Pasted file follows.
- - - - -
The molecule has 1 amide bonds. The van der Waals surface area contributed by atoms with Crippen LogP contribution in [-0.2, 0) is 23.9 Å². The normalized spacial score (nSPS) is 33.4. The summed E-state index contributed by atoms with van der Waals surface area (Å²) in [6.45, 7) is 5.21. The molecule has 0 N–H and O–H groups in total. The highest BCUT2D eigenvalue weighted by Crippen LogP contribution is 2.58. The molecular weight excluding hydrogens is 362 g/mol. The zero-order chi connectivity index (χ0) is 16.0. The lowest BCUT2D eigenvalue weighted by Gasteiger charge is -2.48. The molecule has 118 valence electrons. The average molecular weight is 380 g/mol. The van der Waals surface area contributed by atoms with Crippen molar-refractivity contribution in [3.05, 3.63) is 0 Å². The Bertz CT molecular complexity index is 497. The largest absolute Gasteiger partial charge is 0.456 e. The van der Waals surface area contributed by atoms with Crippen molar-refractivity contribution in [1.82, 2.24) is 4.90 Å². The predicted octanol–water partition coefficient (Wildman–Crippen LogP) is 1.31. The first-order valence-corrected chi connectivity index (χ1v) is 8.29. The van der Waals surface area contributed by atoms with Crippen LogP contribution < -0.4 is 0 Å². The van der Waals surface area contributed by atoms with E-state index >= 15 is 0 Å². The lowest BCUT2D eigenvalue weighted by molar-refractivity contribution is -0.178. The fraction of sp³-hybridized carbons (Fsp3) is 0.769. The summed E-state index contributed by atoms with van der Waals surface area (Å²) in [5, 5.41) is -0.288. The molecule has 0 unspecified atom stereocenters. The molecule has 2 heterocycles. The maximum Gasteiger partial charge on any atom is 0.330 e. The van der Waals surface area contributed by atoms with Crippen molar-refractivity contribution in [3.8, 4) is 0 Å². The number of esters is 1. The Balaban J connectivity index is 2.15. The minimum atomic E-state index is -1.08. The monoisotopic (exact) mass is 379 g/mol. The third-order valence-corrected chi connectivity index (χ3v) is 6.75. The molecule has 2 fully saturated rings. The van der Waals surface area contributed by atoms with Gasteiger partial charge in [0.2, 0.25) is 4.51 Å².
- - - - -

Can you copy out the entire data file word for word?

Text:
The molecule has 1 amide bonds. The van der Waals surface area contributed by atoms with Crippen LogP contribution in [-0.2, 0) is 23.9 Å². The normalized spacial score (nSPS) is 33.4. The summed E-state index contributed by atoms with van der Waals surface area (Å²) in [6.45, 7) is 5.21. The molecule has 0 N–H and O–H groups in total. The highest BCUT2D eigenvalue weighted by Crippen LogP contribution is 2.58. The molecular weight excluding hydrogens is 362 g/mol. The zero-order chi connectivity index (χ0) is 16.0. The lowest BCUT2D eigenvalue weighted by Gasteiger charge is -2.48. The molecule has 118 valence electrons. The average molecular weight is 380 g/mol. The van der Waals surface area contributed by atoms with Crippen molar-refractivity contribution in [3.05, 3.63) is 0 Å². The Bertz CT molecular complexity index is 497. The largest absolute Gasteiger partial charge is 0.456 e. The van der Waals surface area contributed by atoms with Crippen molar-refractivity contribution in [1.82, 2.24) is 4.90 Å². The predicted octanol–water partition coefficient (Wildman–Crippen LogP) is 1.31. The first-order valence-corrected chi connectivity index (χ1v) is 8.29. The van der Waals surface area contributed by atoms with Crippen LogP contribution < -0.4 is 0 Å². The van der Waals surface area contributed by atoms with E-state index >= 15 is 0 Å². The lowest BCUT2D eigenvalue weighted by molar-refractivity contribution is -0.178. The fraction of sp³-hybridized carbons (Fsp3) is 0.769. The summed E-state index contributed by atoms with van der Waals surface area (Å²) in [5, 5.41) is -0.288. The molecule has 0 unspecified atom stereocenters. The molecule has 2 heterocycles. The maximum Gasteiger partial charge on any atom is 0.330 e. The van der Waals surface area contributed by atoms with Crippen molar-refractivity contribution in [3.8, 4) is 0 Å². The number of esters is 1. The Balaban J connectivity index is 2.15. The minimum atomic E-state index is -1.08. The monoisotopic (exact) mass is 379 g/mol. The third-order valence-corrected chi connectivity index (χ3v) is 6.75. The molecule has 2 fully saturated rings. The van der Waals surface area contributed by atoms with Gasteiger partial charge in [0.2, 0.25) is 4.51 Å².